The latest medical research on Immunology & Allergy

The research magnet gathers the latest research from around the web, based on your specialty area. Below you will find a sample of some of the most recent articles from reputable medical journals about immunology & allergy gathered by our medical AI research bot.

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Comparative Review of Asthma in Farmers and Horses.

Current Allergy and Asthma Reports

Farmers are routinely exposed to organic dusts and aeroallergens that can have adverse respiratory health effects including asthma. Horses are farm-reared large animals with similar exposures and can develop equine asthma syndrome (EAS). This review aims to compare the etiology, pathophysiology, and immunology of asthma in horses compared to farmers and highlights the horse as a potential translational animal model for organic dust-induced asthma in humans.

Severe EAS shares many clinical and pathological features with various phenotypes of human asthma including allergic, non-allergic, late onset, and severe asthma. EAS disease features include variable airflow obstruction, cough, airway hyperresponsiveness, airway inflammation/remodeling, neutrophilic infiltrates, excess mucus production, and chronic innate immune activation. Severe EAS is a naturally occurring and biologically relevant, translational animal disease model that could contribute to a more thorough understanding of the environmental and immunologic factors contributing to organic dust-induced asthma in humans.

Efficacy of bronchial thermoplasty in patients with severe asthma.

J Asthma

To investigate the efficacy and safety of bronchial thermoplasty (BT) in clinical practice in adults with severe, refractory asthma.

Prospective, single-center, open, observational study comprising patients with uncontrolled asthma (asthma control questionnaire (ACQ) >1.5) and/or frequent exacerbations despite treatment with at least high dose inhaled corticosteroids plus a second controller. Efficacy outcomes was change from baseline 4, 8, 12 and 24 months in FEV1, FVC and FEV1/FVC ratio, asthma control questionnaire (ACQ) score and asthma quality of life score (mini-AQLQ). Results are presented as median with interquartile ranges (IQR). The following were recorded as adverse events: Un-scheduled health care contacts, rescue courses of oral corticosteroid (OCS) and/or antibiotics for exacerbation for exacerbations/respiratory tract infections (RTI).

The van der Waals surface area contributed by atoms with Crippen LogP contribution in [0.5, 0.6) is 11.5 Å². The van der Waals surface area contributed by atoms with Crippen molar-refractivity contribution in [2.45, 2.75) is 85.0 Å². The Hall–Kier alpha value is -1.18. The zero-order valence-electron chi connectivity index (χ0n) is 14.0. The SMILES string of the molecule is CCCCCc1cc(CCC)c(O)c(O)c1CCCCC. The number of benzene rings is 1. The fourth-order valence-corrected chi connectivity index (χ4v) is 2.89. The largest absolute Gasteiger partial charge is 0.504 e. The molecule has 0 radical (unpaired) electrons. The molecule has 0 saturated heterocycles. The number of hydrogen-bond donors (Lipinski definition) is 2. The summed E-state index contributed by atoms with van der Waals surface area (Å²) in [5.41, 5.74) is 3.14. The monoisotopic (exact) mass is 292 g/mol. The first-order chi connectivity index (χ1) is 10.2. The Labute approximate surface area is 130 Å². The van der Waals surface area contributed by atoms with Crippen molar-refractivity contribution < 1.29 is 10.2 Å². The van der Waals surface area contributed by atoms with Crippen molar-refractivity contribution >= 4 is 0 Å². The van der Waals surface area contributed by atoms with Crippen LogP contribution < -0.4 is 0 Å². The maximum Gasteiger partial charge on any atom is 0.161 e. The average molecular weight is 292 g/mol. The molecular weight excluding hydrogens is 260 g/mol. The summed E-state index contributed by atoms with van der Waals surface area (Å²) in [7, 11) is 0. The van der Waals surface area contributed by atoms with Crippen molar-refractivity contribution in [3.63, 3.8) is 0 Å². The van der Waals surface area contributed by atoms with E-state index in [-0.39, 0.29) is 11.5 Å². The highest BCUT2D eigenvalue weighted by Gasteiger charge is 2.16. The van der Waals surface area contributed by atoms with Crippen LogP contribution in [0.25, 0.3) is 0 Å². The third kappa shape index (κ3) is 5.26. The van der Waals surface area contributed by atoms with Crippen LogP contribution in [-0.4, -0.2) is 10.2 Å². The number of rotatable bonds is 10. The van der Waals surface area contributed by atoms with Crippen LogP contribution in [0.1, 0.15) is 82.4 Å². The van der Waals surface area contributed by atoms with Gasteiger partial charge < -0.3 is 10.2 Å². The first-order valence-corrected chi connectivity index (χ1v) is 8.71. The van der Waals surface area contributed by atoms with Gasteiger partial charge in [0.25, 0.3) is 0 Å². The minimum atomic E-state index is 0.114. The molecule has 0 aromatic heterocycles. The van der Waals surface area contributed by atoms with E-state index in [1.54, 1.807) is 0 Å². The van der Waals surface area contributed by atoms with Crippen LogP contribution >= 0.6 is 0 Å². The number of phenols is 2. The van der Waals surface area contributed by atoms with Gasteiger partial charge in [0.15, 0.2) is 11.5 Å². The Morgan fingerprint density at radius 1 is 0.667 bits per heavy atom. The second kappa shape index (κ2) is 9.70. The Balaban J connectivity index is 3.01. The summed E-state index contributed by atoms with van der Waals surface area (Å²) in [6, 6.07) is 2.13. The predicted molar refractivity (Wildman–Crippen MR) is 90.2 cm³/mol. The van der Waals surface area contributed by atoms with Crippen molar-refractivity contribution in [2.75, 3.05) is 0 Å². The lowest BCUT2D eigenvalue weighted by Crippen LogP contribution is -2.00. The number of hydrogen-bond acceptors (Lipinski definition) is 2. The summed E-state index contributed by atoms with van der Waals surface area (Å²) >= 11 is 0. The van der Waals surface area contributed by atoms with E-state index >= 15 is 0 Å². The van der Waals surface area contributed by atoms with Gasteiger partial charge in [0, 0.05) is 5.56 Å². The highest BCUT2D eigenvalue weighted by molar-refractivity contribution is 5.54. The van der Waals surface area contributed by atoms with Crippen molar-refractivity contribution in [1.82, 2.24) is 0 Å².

Six-teen patients were enrolled (9 males, median age 50 years; 14 followed for 24 months). Compared to baseline, an improvement in FEV1, FVC, FEV1/FVC ratio, mini-AQLQ and ACQ was observed, i.e. FEV1 (IQR) 1.98 L (1.65-2.45) vs. 2.45 L (2.09-2.93) (p = 0.006), FVC (IQR) 3.23 L (2.76-4.05) vs. 3.75 L (3.22-4.36) (p = 0.041), FEV1/FVC 0.60 (IQR: 0.55-0.70) vs. 0.66 (IQR: 0.63-0.71) (p = 0.016), mini-AQLQ 4.0 (IQR: 3.2-4.9) vs. 5.6 (IQR 4.5-6.5) (p = 0.008, and ACQ 2.9 (IQR: 2.1-3.7) versus 1.5 (IQR 1.0-2.4) (p = 0.004). On the other hand, an increase was observed in unscheduled visits (p = 0.005), as well as use of OCS and antibiotics (p = 0.009 and p = 0.003, respectively).

BT in adults with severe asthma improved ACQ, mini-AQLQ and lung function, but resulted in an increased frequency of unscheduled doctor-visits and rescue courses of OCS and antibiotics.

Role of food insecurity in prescription delay among adults with asthma: Results from the California Health Interview Survey.

J Asthma

Food insecurity remains a major public health concern in the United States. Studies have noted that food insecurity can lead to lower healthcare utilization and poorer health status. Despite the continuous burden of asthma, little research has shown whether food insecurity serves as a social determinant to poor asthma care. In this study, we specifically focused on whether food insecurity can lead to delay in prescription medication for adults with asthma in California.

We utilized the California Health Interview Survey. Survey weighted descriptive, univariate, and multivariable logistic regression analyses were conducted. A total of 11,645 observations, representing an average annual population size of 1,085,481 was included in this study.

Nearly 15% and 8% of participants were food insecure and had current asthma, respectively. Based on adjusted odds ratio, food insecure adults were 148% more likely to report delay in asthma prescription, as compared to those who were food secure (adjusted odds ratio =2.48; 95% CI: 1.58, 3.89).

Given the delay in prescription, and thus appropriate health care, demonstrated in our study, targeted measures at point of care should be implemented to identify such at-risk patients early and provide resources for food aid to ensure optimal health outcomes.